If you've played the first Salamander, you'll undoubtedly recognize this boss. It's strategy is fairly simple -- it's arms will rotate continuously while it circles the vicinity. Just aim for the exposed core. The laser is most helpful here, since it has the proper type of range to target the core without being deflected too often.
I sometimes wonder if this level should have appeared much earlier in the game! I can think of a few levels that were much longer and more tedious than this one.
The first area will encompass a small asteroid belt. Of course, you'll want to avoid ramming into one of those...
The second area will bring you upon a few scattered bases, or perhaps derelict remains of a base. Be mindful of the gun turrets here. When possible, it's better to avoid entering into one of the bases at all.
The third area will bring you inside the base itself. The whole area is generally short, just like the debris field in the previous level.
This is one of the more tedious boss encounters. Along the wall are several
cores protected by small shields. Defending these cores is an enemy ship which
moves along the area horizontally. Targeting a specific core can be somewhat
difficult. Destroy all the cores to proceed.
This is a very dynamic stage. The first area will have you moving across a large gunship. Aside from enemy ranks coming in from above, you'll also have to deal with gun turrets mounted on the ship itself.
Clearing the ship will bring you through a meteor shower. Firing on the meteors will cause them to split, which can more or less make the area more difficult. If you have several Options and a decent beam, it should be possible to clear them more efficiently. A Ripple Laser would be ideal here.
This boss has an extensive array of lasers. The first one will only cover a small range, and is easy to evade. It's second formation will allow the unit to split into three sections, making it much more difficult to avoid. Only being a mini-boss, it won't take long to destroy.
The next section is quite tedious. You'll go full-speed through a narrow passageway while avoiding shifting pillars. This is reminiscent of the escape sequence from the original Salamander, though much more tedious. It's not unlikely that you'll lose a couple of ships here.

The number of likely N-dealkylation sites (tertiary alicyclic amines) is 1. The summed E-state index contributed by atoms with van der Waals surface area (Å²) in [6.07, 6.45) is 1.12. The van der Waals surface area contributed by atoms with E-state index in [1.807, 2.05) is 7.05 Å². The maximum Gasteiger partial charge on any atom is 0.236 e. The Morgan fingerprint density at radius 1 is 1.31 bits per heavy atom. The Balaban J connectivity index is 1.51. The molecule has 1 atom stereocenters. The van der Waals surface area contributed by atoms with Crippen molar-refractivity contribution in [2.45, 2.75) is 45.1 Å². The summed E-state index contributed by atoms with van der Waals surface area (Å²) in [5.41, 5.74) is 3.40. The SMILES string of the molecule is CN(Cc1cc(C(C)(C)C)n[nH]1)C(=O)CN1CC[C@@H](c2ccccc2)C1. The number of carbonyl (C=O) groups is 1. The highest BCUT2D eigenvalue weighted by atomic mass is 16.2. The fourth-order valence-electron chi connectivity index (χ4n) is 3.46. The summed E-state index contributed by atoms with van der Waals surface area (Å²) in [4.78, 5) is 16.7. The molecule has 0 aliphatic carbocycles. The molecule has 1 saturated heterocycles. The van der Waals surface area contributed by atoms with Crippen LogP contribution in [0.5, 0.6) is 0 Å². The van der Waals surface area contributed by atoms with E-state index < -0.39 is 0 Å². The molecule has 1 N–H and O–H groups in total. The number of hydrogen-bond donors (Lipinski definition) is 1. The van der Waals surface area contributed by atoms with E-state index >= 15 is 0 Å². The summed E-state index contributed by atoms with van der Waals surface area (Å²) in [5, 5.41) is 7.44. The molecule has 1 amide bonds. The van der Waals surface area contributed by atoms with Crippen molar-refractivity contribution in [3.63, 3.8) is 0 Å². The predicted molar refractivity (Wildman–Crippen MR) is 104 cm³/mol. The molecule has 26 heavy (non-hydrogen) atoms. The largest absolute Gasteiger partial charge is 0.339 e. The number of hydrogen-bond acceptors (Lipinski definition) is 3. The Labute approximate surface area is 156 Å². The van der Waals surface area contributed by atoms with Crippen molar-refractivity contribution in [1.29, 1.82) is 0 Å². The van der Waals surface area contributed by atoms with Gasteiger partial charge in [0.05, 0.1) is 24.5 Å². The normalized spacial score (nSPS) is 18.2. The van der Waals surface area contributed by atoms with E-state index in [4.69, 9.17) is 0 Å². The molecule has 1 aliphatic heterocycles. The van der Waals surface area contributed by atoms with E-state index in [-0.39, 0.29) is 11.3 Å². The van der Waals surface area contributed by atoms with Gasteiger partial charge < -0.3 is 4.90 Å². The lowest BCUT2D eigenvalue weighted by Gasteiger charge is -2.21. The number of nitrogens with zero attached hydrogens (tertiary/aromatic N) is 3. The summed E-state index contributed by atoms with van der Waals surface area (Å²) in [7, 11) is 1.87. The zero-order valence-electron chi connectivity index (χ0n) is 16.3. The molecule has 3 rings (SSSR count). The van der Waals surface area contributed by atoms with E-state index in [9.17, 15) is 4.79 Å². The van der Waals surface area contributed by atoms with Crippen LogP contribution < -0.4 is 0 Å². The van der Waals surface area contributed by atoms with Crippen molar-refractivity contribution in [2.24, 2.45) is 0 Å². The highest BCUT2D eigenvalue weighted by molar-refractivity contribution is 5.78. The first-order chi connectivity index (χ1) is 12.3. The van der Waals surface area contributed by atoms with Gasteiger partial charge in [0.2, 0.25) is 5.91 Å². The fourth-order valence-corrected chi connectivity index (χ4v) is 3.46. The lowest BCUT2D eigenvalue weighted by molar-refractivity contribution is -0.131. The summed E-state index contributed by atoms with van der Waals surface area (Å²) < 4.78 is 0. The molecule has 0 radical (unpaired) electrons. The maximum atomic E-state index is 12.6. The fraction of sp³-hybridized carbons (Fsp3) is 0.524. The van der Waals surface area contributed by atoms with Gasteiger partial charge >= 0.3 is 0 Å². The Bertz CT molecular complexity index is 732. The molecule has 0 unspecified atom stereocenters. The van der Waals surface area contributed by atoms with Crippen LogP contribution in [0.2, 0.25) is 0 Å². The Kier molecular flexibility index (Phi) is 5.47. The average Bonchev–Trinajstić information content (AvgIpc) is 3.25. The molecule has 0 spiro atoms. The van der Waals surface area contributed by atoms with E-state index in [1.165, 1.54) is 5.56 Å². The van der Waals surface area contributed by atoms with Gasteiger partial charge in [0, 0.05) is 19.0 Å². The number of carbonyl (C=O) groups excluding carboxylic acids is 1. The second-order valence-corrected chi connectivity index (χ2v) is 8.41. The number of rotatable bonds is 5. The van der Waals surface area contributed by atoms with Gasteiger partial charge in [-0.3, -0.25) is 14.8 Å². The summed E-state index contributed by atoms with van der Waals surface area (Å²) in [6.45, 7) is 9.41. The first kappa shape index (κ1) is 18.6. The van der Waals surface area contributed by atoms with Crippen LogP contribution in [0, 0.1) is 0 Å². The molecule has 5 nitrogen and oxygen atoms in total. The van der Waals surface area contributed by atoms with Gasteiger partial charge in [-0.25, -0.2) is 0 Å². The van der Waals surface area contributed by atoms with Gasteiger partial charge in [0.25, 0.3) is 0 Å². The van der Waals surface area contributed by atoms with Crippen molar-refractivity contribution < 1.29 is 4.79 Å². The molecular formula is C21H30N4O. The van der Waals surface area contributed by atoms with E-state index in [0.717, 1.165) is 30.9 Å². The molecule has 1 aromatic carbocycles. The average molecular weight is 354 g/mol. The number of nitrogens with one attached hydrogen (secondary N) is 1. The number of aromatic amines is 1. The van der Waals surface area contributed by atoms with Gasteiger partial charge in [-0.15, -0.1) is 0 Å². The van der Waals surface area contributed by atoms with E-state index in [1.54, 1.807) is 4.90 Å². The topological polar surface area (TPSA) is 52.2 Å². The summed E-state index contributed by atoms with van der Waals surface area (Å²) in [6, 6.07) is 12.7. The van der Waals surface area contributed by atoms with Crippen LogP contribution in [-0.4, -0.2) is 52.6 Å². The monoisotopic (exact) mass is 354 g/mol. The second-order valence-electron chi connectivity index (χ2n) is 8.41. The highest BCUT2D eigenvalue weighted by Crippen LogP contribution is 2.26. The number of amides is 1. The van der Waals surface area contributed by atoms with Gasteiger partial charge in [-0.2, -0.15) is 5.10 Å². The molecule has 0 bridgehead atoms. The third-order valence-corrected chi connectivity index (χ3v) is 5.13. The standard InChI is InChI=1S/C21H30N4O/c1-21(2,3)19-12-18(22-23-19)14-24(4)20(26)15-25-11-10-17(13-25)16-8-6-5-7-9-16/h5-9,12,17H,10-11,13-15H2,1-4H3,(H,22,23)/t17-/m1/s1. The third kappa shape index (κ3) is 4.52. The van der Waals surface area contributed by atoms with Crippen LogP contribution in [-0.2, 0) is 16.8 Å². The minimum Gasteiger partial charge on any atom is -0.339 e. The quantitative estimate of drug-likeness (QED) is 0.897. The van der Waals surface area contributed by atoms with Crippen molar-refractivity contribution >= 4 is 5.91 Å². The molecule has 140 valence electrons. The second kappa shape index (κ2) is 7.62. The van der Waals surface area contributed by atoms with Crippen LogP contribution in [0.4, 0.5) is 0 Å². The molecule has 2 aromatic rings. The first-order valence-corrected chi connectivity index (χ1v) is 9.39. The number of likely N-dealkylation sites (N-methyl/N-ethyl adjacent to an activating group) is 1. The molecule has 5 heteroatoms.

Although fairly easy, this boss fight can be a pain if you didn't manage to clear the pillar section without losing a ship. In fact, it's a good idea to reserve a good stock of ships just for this fight, as the boss will not give you a chance to get back on your feet after being knocked out. Its strategy is really straightforward -- lots of long-range shots from all directions. Though there are three heads, hitting any one of them counts toward the same target. A lot of focused fire is all you can really do here.
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Q: Was this game ever released in European or U.S. territories?
A: Not this particular version, but there are various other Gradius and Salamander Deluxe Packs available for a few other consoles. PSP comes to mind.
Q: I can't read Japanese script. Will I be able to play this game?
A: Yes. There isn't any Japanese script in the game, that I'm aware of. Japanese developers occasionally release games with English script -- especially when the game doesn't call for much dialogue to begin with. Menu text, in-game text and even voice-acting are all in English.
Q: Will this game run on my NTSC-U (U.S.) PlayStation console?
A: Not without a mod-chip. PSX enforces a region protection scheme. However, you do have the option of emulating the game on your computer or modding your console to remove its region protection.
Q: Are there any differences between the original arcade release and this port?
A: Not to my knowledge. I have not played the original arcade release, but from what I have seen of it, the two versions appear to be very much alike. (I believe this is an emulated port of the arcade version?)
FAQ v1.1 - Original text version by granz, html version edited by GameStone